some horses for extended periods of time because of
external parasites.

A parasite is defined as "a plant or animal living on, in,
or with another living organism (its host) at whose expense
it derives food and shelter." External parasites of horses
usually bite (with the exception of certain flies) and/or suck
blood for food, and use body temperature and the hair of the
host for comfort and shelter.

Foals and young growing horses are especially
susceptible to all types of parasites, which may result in
temporary or permanent lack of development.

External parasites are a problem to many horses. They
are often associated with improper nutrition, mild forms of
disease, stress, and sometimes conditions of general neglect.
External parasites are easier to eradicate or control than
internal parasites, but response to treatment may be
disappointing unless a total health program is practiced.

The most common external parasites are (1) flies, (2)
lice, (3) mites, (4) ticks, and (5) a fungus causing ringworm.
Both ringworm and mange mites are communicable to man.


Page 3


Flies
Flies are a constant source of annoyance to horses,
making them restless and ill at ease. The house fly and face
fly feed on skin, nasal and eye secretions, or debris, but do
not bite. The tenaciousness of the feeding face fly makes its
presence particularly annoying to horses. They are
commonly found in the northern half of the United States.
Horn flies, stable flies, and deer and horse flies are
biting insects that suck blood. Since they show a preference,
some horses are severely harassed by these pests. Biting flies
can be vectors of serious diseases such as encephalomyelitis.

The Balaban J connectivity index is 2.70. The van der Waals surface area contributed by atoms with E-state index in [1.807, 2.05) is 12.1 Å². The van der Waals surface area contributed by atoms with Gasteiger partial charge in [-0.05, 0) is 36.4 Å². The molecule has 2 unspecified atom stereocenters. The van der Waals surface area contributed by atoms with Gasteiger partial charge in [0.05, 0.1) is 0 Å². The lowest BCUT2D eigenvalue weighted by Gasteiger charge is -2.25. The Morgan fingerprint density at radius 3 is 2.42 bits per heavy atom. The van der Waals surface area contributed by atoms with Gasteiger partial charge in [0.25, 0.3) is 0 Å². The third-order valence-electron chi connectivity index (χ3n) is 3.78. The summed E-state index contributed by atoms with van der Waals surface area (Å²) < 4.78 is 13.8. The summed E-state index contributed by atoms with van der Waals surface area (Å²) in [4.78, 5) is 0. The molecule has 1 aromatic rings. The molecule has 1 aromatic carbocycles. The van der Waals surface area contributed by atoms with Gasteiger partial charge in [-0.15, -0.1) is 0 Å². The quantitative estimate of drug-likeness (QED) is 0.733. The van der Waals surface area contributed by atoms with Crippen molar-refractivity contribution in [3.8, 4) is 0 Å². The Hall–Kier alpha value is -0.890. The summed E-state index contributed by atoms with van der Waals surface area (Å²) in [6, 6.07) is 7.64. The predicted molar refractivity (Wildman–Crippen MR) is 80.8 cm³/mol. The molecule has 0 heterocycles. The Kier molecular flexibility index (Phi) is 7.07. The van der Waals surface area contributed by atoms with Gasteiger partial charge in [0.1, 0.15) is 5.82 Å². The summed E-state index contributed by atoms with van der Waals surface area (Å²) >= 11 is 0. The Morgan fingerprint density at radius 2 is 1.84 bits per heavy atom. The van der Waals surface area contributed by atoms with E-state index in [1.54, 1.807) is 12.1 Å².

Blow flies are common to large areas of the United
States, and effect damage by laying eggs in wounds. One
type hatches into maggots which feed on dead tissue,
retarding healing and enlarging the wound. The other type
hatches into screwworms, which feed on live tissue, causing
severe damage and sometimes death. Both types are easily
eradicated by cleaning the wound and applying a proper
medicant.

Control
Fly control is best effected by removal of waste and
decaying vegetable material. Manure should be stored in
covered containers or spread thinly (for rapid drying) on
fields not used by horses.
Remove moist hay, straw, garbage. and grain frequently
during warm weather. Use screens when practical.


June 1989







Horse Science: External Parasites Affecting the Horse


Life Cycle


Treatment


The four stages of the life cycle are the egg, the larva,
the pupa, the adult. House, stable, and horn flies commonly
lay their eggs in manure or occasionally in decaying
vegetation or any moist collection of spilled grain. Face flies
lay their eggs in fresh manure on pastures. Horse and deer
flies deposit eggs in the mud of swamps, salt marshes, or on
vegetation near water.


Successful treatment of flies varies from one part of the